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Autumn 2002 | Volume 25, Number 4 | Campus
SPU Musicians Play Benaroya With Songs of Christ’s Birth

season in a row, Seattleites will hear concert music rarely performed outside of churches today. The concert in downtown’s Benaroya Hall will center not on reindeer or nutcrackers, but on the birth of Jesus.

Director of SPU’s Symphonic Wind Ensemble Gerry Marsh (above) recently composed a cantata, “Song of Luke,” part
of which students will perform at Benaroya Hall (right) on December 1.
On December 1 at 4 p.m. in Benaroya’s main concert hall, Seattle Pacific University presents “The Sacred Sounds of Christmas,” performed by the Concert Choir, Chamber Singers, Männerchor, Women’s Choir and Symphonic Wind Ensemble.

Led by Assistant Professor of Music David Anderson and Instructor of Music Gerry Marsh, “Sacred Sounds” is an annual concert of sacred literature for choirs and instruments, centering on the spiritual meaning of Christmas.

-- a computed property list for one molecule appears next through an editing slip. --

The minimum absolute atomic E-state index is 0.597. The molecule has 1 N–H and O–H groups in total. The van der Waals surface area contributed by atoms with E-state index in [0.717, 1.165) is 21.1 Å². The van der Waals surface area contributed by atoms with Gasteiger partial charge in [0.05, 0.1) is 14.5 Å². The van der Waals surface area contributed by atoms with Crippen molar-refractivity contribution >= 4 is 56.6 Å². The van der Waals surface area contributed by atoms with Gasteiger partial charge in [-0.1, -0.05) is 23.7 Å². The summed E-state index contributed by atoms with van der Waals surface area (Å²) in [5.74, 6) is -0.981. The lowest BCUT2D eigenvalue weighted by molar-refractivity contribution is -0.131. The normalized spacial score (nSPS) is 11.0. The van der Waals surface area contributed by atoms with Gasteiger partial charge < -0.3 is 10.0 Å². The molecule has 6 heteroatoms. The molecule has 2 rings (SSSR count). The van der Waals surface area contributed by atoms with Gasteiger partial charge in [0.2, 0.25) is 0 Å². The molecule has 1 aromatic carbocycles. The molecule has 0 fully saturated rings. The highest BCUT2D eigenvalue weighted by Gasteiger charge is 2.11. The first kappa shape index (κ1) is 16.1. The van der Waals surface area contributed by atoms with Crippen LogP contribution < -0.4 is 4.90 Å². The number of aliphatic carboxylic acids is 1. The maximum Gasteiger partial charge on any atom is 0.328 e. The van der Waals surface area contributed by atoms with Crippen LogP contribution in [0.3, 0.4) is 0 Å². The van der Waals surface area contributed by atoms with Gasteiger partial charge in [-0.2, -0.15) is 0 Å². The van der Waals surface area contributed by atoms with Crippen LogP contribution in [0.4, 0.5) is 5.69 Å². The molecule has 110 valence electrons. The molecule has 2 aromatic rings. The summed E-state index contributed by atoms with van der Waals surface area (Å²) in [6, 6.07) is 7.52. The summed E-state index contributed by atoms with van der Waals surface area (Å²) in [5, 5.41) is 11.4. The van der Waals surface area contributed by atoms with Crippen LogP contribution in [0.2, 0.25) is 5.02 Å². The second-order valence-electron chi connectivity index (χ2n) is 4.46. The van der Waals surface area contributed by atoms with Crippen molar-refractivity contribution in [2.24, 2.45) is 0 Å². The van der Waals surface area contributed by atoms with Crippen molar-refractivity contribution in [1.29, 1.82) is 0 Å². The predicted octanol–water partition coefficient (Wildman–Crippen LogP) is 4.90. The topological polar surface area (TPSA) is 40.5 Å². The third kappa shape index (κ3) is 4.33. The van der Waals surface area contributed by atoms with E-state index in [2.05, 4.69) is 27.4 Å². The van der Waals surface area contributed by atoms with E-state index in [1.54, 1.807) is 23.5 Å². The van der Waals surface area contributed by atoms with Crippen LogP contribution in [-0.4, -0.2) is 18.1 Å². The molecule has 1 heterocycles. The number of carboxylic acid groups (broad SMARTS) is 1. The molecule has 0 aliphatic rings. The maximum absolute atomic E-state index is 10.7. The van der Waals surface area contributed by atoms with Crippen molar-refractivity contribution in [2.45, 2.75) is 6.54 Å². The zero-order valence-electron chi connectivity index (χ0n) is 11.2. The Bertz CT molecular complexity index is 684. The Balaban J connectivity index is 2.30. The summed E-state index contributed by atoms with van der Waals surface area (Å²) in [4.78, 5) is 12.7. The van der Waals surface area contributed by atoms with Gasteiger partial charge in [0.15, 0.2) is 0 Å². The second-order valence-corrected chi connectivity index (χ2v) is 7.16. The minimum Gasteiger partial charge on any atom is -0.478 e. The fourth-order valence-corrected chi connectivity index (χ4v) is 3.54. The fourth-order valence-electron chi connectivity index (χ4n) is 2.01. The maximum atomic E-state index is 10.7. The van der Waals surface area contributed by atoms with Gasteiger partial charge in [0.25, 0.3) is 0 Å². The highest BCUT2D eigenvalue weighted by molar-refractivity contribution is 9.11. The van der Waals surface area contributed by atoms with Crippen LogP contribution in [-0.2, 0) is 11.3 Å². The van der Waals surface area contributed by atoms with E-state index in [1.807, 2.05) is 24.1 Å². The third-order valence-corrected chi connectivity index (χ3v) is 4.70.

Anderson, director of choral activities, designs the music program each year. “This concert makes an impact in the community,” he says, “showing that SPU is Christian and academic, with a vision for high artistic quality. We’re careful to program it so that it points to what Christmas is: the incarnation of God.”

Marsh, who directs the Symphonic Wind Ensemble, suggested Benaroya Hall as a venue for Seattle Pacific several years ago. “There are people from the National Orchestra who say that Benaroya is better than the Lincoln Center in terms of acoustics and setting,” says Marsh. “And SPU’s musicians are great enough to perform in a setting of this caliber.”

For their first concert at Benaroya in 2000, Seattle Pacific musicians performed before a packed audience in the smaller hall. So many people came, in fact, that dozens had to be turned away at the door. The following year, SPU musicians graduated to the main hall, performing their repertoire of classic Christmas music from around the world to a near-capacity audience. The evening concluded with a standing ovation from the 2,200 concert-goers.

This year’s program will include compositions that range from Early Renaissance music to both familiar and rarely heard carols, which the audience will be invited to sing. Anderson wrote the setting for several of the pieces, such as the regal processional, “Come, Thou Long-Expected Jesus.” SPU performers will play some intriguing instruments during the concert, for instance a shofar made from a ram’s horn in Israel.

Tickets for the concert are $15, available through Ticketmaster at 206/628-0888 or


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